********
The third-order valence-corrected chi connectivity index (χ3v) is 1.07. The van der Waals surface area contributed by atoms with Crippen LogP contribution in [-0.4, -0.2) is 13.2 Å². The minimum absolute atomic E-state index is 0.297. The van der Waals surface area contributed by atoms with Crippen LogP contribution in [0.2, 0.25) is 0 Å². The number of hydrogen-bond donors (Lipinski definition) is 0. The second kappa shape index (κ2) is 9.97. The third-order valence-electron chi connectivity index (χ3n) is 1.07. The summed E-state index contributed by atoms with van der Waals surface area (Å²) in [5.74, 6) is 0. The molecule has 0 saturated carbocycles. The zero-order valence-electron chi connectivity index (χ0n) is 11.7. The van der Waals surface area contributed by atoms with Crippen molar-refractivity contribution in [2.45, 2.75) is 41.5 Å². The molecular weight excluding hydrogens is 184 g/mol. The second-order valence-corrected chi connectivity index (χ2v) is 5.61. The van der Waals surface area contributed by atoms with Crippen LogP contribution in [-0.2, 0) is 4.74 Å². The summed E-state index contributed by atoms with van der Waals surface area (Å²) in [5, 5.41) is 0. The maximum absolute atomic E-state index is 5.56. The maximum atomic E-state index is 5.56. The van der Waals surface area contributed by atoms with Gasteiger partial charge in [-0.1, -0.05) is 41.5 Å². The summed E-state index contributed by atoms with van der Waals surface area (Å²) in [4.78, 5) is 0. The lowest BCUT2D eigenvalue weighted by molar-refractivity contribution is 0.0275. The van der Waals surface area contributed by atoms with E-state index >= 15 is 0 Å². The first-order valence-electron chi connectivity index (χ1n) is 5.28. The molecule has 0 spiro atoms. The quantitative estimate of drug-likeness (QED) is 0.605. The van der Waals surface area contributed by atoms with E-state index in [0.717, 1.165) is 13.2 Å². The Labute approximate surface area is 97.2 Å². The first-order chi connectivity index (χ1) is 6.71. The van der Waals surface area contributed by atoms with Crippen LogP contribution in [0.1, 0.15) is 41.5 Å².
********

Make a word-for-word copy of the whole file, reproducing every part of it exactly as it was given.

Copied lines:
The third-order valence-corrected chi connectivity index (χ3v) is 1.07. The van der Waals surface area contributed by atoms with Crippen LogP contribution in [-0.4, -0.2) is 13.2 Å². The minimum absolute atomic E-state index is 0.297. The van der Waals surface area contributed by atoms with Crippen LogP contribution in [0.2, 0.25) is 0 Å². The number of hydrogen-bond donors (Lipinski definition) is 0. The second kappa shape index (κ2) is 9.97. The third-order valence-electron chi connectivity index (χ3n) is 1.07. The summed E-state index contributed by atoms with van der Waals surface area (Å²) in [5.74, 6) is 0. The molecule has 0 saturated carbocycles. The zero-order valence-electron chi connectivity index (χ0n) is 11.7. The van der Waals surface area contributed by atoms with Crippen molar-refractivity contribution in [2.45, 2.75) is 41.5 Å². The molecular weight excluding hydrogens is 184 g/mol. The second-order valence-corrected chi connectivity index (χ2v) is 5.61. The van der Waals surface area contributed by atoms with Crippen LogP contribution in [-0.2, 0) is 4.74 Å². The summed E-state index contributed by atoms with van der Waals surface area (Å²) in [5, 5.41) is 0. The maximum absolute atomic E-state index is 5.56. The maximum atomic E-state index is 5.56. The van der Waals surface area contributed by atoms with Gasteiger partial charge in [-0.1, -0.05) is 41.5 Å². The summed E-state index contributed by atoms with van der Waals surface area (Å²) in [4.78, 5) is 0. The lowest BCUT2D eigenvalue weighted by molar-refractivity contribution is 0.0275. The van der Waals surface area contributed by atoms with E-state index >= 15 is 0 Å². The first-order valence-electron chi connectivity index (χ1n) is 5.28. The molecule has 0 spiro atoms. The quantitative estimate of drug-likeness (QED) is 0.605. The van der Waals surface area contributed by atoms with E-state index in [0.717, 1.165) is 13.2 Å². The Labute approximate surface area is 97.2 Å². The first-order chi connectivity index (χ1) is 6.71. The van der Waals surface area contributed by atoms with Crippen LogP contribution in [0.1, 0.15) is 41.5 Å².